HUNTINGTON — Purdue Pharma, the creator of OxyContin, admitted in federal court Tuesday to conspiring to defraud the federal government of its practices, which included paying doctors to misrepresent the dangers of the drug.
At one point the company marketed the drug in the Huntington area — one of the hardest hit by the opioid crisis — at a rate 32 times that of other areas across the nation.
According to U.S. Attorney Rachael A. Honig in the district of New Jersey, Purdue pleaded guilty before U.S. District Judge Madeline Cox Arleo in Newark federal court to an information charging it with one count of dual-object conspiracy to defraud the United States and to violate the Food, Drug and Cosmetic Act, and two counts of conspiracy to violate the federal Anti-Kickback Statute.
Honing said the company admitted it marketed and sold its opioid products to health care providers, despite having reasons to believe the patients were diverting them to abusers.
“The company lied to the Drug Enforcement Administration about steps it had taken to prevent such diversion, fraudulently increasing the amount of its products it was permitted to sell,” she said. “Purdue also paid kickbacks to providers to encourage them to prescribe even more of its products.”
The guilty plea comes as part of an $8.3 billion settlement, which will most likely end federal probes of its questionable marketing of OxyContin, a highly addictive opioid painkiller blamed for starting the opioid epidemic.
The company still faces hundreds of civil claims made by local and state governments, such as Huntington and Cabell County, as well as individuals. Purdue had previously proposed a $10 billion settlement for those claims. The company filed for Chapter 11 protection in a New York bankruptcy court as a result of the claims.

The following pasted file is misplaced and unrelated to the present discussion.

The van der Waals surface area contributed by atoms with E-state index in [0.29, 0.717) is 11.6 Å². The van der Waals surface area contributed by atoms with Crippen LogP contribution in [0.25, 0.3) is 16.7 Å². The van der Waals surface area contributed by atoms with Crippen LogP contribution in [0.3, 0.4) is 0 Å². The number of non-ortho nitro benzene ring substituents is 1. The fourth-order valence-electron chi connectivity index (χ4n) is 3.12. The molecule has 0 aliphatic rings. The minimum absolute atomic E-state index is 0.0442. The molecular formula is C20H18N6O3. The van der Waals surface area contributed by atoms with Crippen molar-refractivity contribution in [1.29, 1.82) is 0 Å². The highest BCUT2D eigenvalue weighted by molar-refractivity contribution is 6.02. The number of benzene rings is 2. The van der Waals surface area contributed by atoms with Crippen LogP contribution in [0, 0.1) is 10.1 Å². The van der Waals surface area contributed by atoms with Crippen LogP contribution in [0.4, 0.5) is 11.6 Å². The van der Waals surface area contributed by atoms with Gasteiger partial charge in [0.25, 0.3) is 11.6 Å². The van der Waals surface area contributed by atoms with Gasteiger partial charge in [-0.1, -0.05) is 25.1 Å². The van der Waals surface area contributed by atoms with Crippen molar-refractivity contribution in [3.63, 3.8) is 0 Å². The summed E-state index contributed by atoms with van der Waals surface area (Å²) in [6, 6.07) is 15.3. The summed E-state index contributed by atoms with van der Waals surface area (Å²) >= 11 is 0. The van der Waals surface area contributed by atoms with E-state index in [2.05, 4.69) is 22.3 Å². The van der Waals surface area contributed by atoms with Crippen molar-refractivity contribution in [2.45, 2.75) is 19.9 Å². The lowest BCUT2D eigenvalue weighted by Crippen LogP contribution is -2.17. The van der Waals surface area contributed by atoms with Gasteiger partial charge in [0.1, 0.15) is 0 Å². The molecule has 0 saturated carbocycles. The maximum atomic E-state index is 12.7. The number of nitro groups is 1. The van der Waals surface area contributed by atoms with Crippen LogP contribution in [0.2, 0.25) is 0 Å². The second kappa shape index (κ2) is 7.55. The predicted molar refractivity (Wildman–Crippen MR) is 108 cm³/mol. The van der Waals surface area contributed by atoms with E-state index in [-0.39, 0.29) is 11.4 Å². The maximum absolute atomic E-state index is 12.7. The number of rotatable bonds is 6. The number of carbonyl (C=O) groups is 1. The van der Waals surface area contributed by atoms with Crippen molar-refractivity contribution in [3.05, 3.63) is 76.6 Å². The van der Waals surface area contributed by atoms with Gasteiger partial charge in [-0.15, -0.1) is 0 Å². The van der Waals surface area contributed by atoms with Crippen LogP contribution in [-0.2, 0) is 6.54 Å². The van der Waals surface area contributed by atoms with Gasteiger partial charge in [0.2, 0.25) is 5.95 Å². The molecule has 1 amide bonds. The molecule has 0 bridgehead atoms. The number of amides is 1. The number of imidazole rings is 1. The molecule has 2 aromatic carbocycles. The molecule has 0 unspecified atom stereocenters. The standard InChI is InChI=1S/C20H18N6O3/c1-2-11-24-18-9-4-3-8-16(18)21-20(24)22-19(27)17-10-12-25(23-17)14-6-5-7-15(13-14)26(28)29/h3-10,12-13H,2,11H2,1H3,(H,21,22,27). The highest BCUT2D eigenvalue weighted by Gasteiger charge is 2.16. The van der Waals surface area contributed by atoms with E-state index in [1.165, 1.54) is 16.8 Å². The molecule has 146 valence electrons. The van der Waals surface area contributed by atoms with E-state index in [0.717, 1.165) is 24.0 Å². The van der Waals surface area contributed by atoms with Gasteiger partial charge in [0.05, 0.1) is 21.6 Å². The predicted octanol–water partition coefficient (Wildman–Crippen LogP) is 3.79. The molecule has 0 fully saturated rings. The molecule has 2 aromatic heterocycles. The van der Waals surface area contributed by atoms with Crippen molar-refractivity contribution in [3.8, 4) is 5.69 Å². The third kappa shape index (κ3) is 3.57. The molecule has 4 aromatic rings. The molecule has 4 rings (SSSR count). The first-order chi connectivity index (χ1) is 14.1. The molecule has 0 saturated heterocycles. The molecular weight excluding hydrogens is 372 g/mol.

The settlement absolves Purdue’s owners, members of the Sackler family, from individual civil liability, although they will pay $225 million out of pocket as part of the settlement.
Purdue admitted from May 2007 to March 2017 it conspired to defraud the United States by representing to the DEA it maintained an effective anti-diversion program, when it had continued to market its opioid products to more than 100 health care providers who the company should have known were overprescribing the drug.
Purdue provided the DEA misleading information to boost its manufacturing quotas, including prescription data that included prescriptions written by doctors engaged in diversion, the attorney said.
The company also admitted it violated the federal Anti-Kickback Statute by paying at least two doctors from June 2009 to March 2017 as part of its speaker program to encourage other doctors to write more prescriptions of their opioid products.
In the complaint, Scott Hadland, a pediatrician and researcher at the Grayken Center for Addiction Medicine, said studies showed areas hit the hardest by the opioid crisis were the same areas targeted by that marketing.
Cabell County and the city of Huntington named Purdue Pharma as one of the companies responsible for fueling the opioid epidemic in the area. Cabell County received 32 times more dollars in opioid marketing than the national average, or about $1,000 per person.
Data from the DEA detailing how many pills opioid firms shipped to West Virginia and across the nation for several years showed from 2006 to 2014, more than 1.1 billion prescription pain pills were supplied to West Virginia, peaking in 2012 before the number of pills shipped decreased, aligning with a rise of heroin abuse.
During those years, the number of overdose deaths in the state skyrocketed, either from prescription drugs or illicit drugs, and Cabell County led in the number of overdoses in the state for many of those years.